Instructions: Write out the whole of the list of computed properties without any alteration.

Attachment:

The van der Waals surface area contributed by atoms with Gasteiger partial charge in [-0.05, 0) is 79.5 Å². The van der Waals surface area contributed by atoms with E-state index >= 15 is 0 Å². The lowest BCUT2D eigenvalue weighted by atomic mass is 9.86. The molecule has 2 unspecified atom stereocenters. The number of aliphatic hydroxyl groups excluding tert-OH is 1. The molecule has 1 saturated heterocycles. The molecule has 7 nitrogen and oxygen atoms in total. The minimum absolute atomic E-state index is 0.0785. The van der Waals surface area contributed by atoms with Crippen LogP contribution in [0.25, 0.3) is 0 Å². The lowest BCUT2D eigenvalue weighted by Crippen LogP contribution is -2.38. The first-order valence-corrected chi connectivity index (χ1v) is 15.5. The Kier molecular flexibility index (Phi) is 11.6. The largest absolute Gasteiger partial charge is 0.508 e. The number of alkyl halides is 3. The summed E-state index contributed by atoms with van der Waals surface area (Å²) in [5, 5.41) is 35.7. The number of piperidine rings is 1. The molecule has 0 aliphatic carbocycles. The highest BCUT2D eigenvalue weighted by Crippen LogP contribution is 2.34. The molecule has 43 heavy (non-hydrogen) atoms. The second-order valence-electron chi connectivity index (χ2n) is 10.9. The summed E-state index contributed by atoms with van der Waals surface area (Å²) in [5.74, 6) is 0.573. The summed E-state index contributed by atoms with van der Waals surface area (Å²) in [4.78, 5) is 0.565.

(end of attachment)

The van der Waals surface area contributed by atoms with Gasteiger partial charge in [-0.05, 0) is 79.5 Å². The van der Waals surface area contributed by atoms with E-state index >= 15 is 0 Å². The lowest BCUT2D eigenvalue weighted by atomic mass is 9.86. The molecule has 2 unspecified atom stereocenters. The number of aliphatic hydroxyl groups excluding tert-OH is 1. The molecule has 1 saturated heterocycles. The molecule has 7 nitrogen and oxygen atoms in total. The minimum absolute atomic E-state index is 0.0785. The van der Waals surface area contributed by atoms with Crippen LogP contribution in [0.25, 0.3) is 0 Å². The lowest BCUT2D eigenvalue weighted by Crippen LogP contribution is -2.38. The first-order valence-corrected chi connectivity index (χ1v) is 15.5. The Kier molecular flexibility index (Phi) is 11.6. The largest absolute Gasteiger partial charge is 0.508 e. The number of alkyl halides is 3. The summed E-state index contributed by atoms with van der Waals surface area (Å²) in [5, 5.41) is 35.7. The number of piperidine rings is 1. The molecule has 0 aliphatic carbocycles. The highest BCUT2D eigenvalue weighted by Crippen LogP contribution is 2.34. The molecule has 43 heavy (non-hydrogen) atoms. The second-order valence-electron chi connectivity index (χ2n) is 10.9. The summed E-state index contributed by atoms with van der Waals surface area (Å²) in [5.74, 6) is 0.573. The summed E-state index contributed by atoms with van der Waals surface area (Å²) in [4.78, 5) is 0.565.